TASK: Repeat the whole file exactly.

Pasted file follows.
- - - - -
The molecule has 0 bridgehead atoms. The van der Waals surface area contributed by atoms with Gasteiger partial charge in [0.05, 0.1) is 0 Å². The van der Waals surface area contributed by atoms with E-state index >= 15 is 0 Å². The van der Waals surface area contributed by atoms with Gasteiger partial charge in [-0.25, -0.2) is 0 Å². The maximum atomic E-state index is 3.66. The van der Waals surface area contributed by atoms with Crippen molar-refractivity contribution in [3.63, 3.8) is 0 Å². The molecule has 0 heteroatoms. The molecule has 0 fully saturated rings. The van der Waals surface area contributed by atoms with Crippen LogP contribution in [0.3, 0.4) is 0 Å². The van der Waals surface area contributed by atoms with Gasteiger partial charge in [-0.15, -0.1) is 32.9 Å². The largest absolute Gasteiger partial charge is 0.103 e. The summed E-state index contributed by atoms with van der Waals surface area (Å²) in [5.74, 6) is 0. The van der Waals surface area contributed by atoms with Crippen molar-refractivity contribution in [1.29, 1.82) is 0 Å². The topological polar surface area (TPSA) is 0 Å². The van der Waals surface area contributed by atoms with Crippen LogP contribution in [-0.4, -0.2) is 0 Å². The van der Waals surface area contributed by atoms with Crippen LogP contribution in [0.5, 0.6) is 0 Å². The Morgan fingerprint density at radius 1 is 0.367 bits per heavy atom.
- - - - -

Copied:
The molecule has 0 bridgehead atoms. The van der Waals surface area contributed by atoms with Gasteiger partial charge in [0.05, 0.1) is 0 Å². The van der Waals surface area contributed by atoms with E-state index >= 15 is 0 Å². The van der Waals surface area contributed by atoms with Gasteiger partial charge in [-0.25, -0.2) is 0 Å². The maximum atomic E-state index is 3.66. The van der Waals surface area contributed by atoms with Crippen molar-refractivity contribution in [3.63, 3.8) is 0 Å². The molecule has 0 heteroatoms. The molecule has 0 fully saturated rings. The van der Waals surface area contributed by atoms with Crippen LogP contribution in [0.3, 0.4) is 0 Å². The van der Waals surface area contributed by atoms with Gasteiger partial charge in [-0.15, -0.1) is 32.9 Å². The largest absolute Gasteiger partial charge is 0.103 e. The summed E-state index contributed by atoms with van der Waals surface area (Å²) in [5.74, 6) is 0. The van der Waals surface area contributed by atoms with Crippen molar-refractivity contribution in [1.29, 1.82) is 0 Å². The topological polar surface area (TPSA) is 0 Å². The van der Waals surface area contributed by atoms with Crippen LogP contribution in [-0.4, -0.2) is 0 Å². The van der Waals surface area contributed by atoms with Crippen LogP contribution in [0.5, 0.6) is 0 Å². The Morgan fingerprint density at radius 1 is 0.367 bits per heavy atom.